People who have accumulated debts as a result of coronavirus can now register with us to gain access to a brand-new, short-term payment plan.
The Covid Payment Plan (CVPP) is aimed at people who just need a bit more time and a bit more forbearance to get back to resuming full payments on debts built up during the pandemic. Plans will go live from mid-November.
The new plan is just one piece in the jigsaw of measures needed – specifically aimed at those expecting to face only short-term difficulty. Other debt solutions remain more appropriate for those in more severe difficulty that is unlikely to be resolved quickly, and public policy has an increasing role to play in targeting more support to those in greatest need.
We have developed the CVPP in consultation with HM Treasury and is supported by the Money and Pensions Service – which will be signposting potentially eligible consumers to it via its online Money Navigator assessment tool.
We have also consulted widely with the lending industry and other creditors while developing the new plan.
We estimate that among those who have seen their finances affected by coronavirus, nearly two million were not in financial difficulty before the pandemic but are now in a situation where they cannot meet their full contractual commitments (see notes to editors).
This is the group of people who may benefit from using the CVPP, which provides a year-long window within which they can make reduced payments, allowing them a gradual transition to resuming full payments or, if their circumstances change for the worse, allow them an easier transition into a longer-term debt solution.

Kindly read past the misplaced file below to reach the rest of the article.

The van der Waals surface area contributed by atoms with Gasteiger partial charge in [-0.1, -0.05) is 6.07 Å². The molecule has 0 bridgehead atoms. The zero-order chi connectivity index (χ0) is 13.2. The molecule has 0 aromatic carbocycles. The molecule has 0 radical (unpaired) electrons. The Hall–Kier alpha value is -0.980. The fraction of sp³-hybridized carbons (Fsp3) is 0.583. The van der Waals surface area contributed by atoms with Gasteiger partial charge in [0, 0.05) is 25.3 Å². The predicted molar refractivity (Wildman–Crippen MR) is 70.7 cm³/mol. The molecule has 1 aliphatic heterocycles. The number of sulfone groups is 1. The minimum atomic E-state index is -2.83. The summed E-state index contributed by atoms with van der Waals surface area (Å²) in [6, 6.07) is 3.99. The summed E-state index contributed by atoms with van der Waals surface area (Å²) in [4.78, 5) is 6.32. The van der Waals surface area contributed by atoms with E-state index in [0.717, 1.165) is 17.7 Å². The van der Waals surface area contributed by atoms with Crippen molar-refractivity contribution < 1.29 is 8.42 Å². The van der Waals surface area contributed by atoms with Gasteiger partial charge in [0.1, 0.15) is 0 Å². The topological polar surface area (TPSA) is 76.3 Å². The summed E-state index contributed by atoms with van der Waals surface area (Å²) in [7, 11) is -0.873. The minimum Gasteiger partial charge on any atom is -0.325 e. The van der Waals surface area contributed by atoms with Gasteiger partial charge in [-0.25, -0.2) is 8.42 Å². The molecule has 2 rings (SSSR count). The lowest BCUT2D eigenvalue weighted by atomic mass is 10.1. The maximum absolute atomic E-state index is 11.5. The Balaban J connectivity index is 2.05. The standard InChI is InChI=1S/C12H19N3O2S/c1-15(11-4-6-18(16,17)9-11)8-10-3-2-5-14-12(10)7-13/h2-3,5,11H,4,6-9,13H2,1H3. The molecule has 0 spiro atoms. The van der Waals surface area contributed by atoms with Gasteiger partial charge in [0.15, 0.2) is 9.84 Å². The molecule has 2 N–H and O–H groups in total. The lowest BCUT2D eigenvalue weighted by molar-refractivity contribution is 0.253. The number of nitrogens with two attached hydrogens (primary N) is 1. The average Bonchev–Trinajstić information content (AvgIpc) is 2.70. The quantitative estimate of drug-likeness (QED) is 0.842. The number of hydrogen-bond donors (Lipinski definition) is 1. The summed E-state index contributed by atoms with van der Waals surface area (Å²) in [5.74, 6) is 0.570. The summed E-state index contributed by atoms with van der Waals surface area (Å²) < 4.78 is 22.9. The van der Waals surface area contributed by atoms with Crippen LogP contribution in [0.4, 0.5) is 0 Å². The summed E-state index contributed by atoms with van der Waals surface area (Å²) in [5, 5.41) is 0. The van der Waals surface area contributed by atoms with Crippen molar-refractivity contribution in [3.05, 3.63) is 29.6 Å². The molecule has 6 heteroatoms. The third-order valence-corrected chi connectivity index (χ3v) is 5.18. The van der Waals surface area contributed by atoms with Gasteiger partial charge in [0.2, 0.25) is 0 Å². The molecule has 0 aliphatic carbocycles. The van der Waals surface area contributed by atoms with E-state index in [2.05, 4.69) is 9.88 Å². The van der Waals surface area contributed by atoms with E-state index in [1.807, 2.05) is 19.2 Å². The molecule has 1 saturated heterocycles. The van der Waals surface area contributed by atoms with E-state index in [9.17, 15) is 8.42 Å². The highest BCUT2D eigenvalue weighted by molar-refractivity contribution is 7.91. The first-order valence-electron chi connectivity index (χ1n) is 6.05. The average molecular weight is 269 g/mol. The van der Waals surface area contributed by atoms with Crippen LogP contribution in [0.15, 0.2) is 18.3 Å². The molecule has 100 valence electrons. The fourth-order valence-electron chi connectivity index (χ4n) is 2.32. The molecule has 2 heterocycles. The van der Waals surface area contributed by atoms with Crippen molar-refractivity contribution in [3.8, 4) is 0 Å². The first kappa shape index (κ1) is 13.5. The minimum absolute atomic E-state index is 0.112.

Our CEO Phil Andrew commented:
“What’s driven our approach is the recognition that, within our own toolbox, most of the existing solutions that we could provide are long-term strategies to enable people to tackle entrenched problem debt – they were not designed to cope with the short, sharp, temporary debt shock that so many people have uniquely experienced due to the pandemic.
"As firms now begin to draw back from the blanket emergency support that got us through the past few months, new strategies are needed. We hope that the CVPP will make a valuable contribution to the transition to recovery, both for households and for the wider economy.”
The Economic Secretary to the Treasury, John Glen MP, said:
“Reducing the long-term impact of coronavirus on people’s finances is crucial – that’s why we’ve delivered unprecedented support to protect jobs and livelihoods, most recently through our Winter Economy Plan.